Teleprompter – Here’s Looking At You Kid
Inventor & Invention Seldom Seen but Ever-present
Most of the technology and the people who develop the devices that make our lives a little better everyday go unseen and unknown. One of those unknown heroes has recently passed, but his technology rolls on. This post illustrates the benefits and malefits that results in the two-edged sword of teleprompter technology.
Teleprompter inventor Hubert Schlafly dies at 91, April 20, 2011
A key member of the team that invented the teleprompter, which feeds scripts to actors, politicians and newsreaders, has died last week in the US state of Connecticut after a brief illness. Said the BBC…
Schlafly did not use a teleprompter himself until he was 88, while rehearsing his speech for his induction into the Cable Television Hall of Fame, close friend Thomas Gallagher said.
Schlafly also was an entrepreneur and helped start the TelePrompTer Corp., eventually becoming its president and accepting an Emmy Award for the company in 1999 – a few years after winning one himself in 1992 for his contributions in the cable television industry. He held 16 patents, Gallagher said.
Hub, as he was known to friends, helped shape the modern television industry. He developed the first pay TV system that permitted subscribers to order programs delivered by cable. He executed the first satellite transmission of a cable program from Washington, D.C., to a convention of 3,000 cable operators in Anaheim, Calif. (June 1973).
He was named a “Cable Television Pioneer” by the National Cable Television Association. He received the Sarnoff Citation for his contributions to cable television and the Vanguard Award for Science and Technology from the National Cable and Telecommunications Association. He was inducted into the Cable Television Hall of Fame.
Cablevision chairman Charles Dolan called Schlafly ‘the cable industry’s most innovative engineer’ and ‘one of its ablest executives’.
‘Whether you were his friend or competitor, he was always congenial and supportive and probably had more friends than anyone,’ Dolan said in a statement on Tuesday.
More info on Hub, teleprompters and the problems they can cause.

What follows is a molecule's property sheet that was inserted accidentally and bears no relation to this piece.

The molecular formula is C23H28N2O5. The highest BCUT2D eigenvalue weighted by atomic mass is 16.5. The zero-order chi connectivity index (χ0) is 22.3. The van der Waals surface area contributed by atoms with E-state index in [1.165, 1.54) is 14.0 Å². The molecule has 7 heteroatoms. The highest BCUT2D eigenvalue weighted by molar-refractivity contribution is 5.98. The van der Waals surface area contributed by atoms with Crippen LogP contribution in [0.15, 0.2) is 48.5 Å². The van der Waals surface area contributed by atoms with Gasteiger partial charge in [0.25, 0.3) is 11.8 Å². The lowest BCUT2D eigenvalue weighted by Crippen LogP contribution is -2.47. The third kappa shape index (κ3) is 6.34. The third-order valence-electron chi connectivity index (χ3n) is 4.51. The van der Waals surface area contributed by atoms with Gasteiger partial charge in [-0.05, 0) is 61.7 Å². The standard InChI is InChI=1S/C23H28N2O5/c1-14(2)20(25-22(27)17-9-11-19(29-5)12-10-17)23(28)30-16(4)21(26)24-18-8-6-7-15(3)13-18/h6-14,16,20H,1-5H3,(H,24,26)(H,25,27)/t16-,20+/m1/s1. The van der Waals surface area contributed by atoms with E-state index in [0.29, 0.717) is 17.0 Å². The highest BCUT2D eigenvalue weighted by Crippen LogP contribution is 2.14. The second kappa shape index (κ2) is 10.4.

Schlafly and his colleagues rescued decades’ worth of soap opera actors, newscasters and politicians from the embarrassment of stumbling over their words on live television with the invention of what was then known as the teleprompter.
Schlafly was working at 20th Century Fox film studios in 1950 when he developed the teleprompter, which is also known as the autocue.
He had been asked by the company to build a device that would help actors remember their lines.
Schlafly’s prototype teleprompter, which debuted on the set of a US soap opera, was placed beside a film camera and used a motorised scroll of paper inside a suitcase to assist the show’s actors.
The device was soon adopted by politicians and was used at the Republican Party’s national convention by former US President Herbert Hoover in 1952. It has been employed by every US president since that time.
How it Works
TelePrompTer breakdown: (1) Video camera (2) Shroud (3) Video monitor (4) Clear glass or beam splitter (5) Image from subject (6) Image from video monitor. Watch a video…
Schlafly was born August 14, 1919, in St. Louis. He graduated from the University of Notre Dame, where he studied electrical engineering. He worked for General Electric and the MIT Radiation Laboratory before joining 20th Century Fox in New York City in 1947.
Actor Fred Barton Jr. wanted a way to remember his lines and approached Irving Berlin Kahn, nephew of composer Irving Berlin and vice president of radio and television at 20th Century Fox.
Kahn went to Schlafly, then the director of television research.’He wanted to have multiple units so you could look anywhere on the stage,’ Schlafly recalled in a 2008 interview with the Stamford Advocate. ‘I said it was a piece of cake.’ Read more Daily Mail article..
Teleprompters Have Cause Humorous Moments
Opps, there was a break after your intro and the start of the first story.
But, They Can Be Frustrating at Times
A few choice words of the day from Mr. O’Reilly.
Thanks Bill and thanks Hub for helping (sometimes) to make our lives roll a little smoother…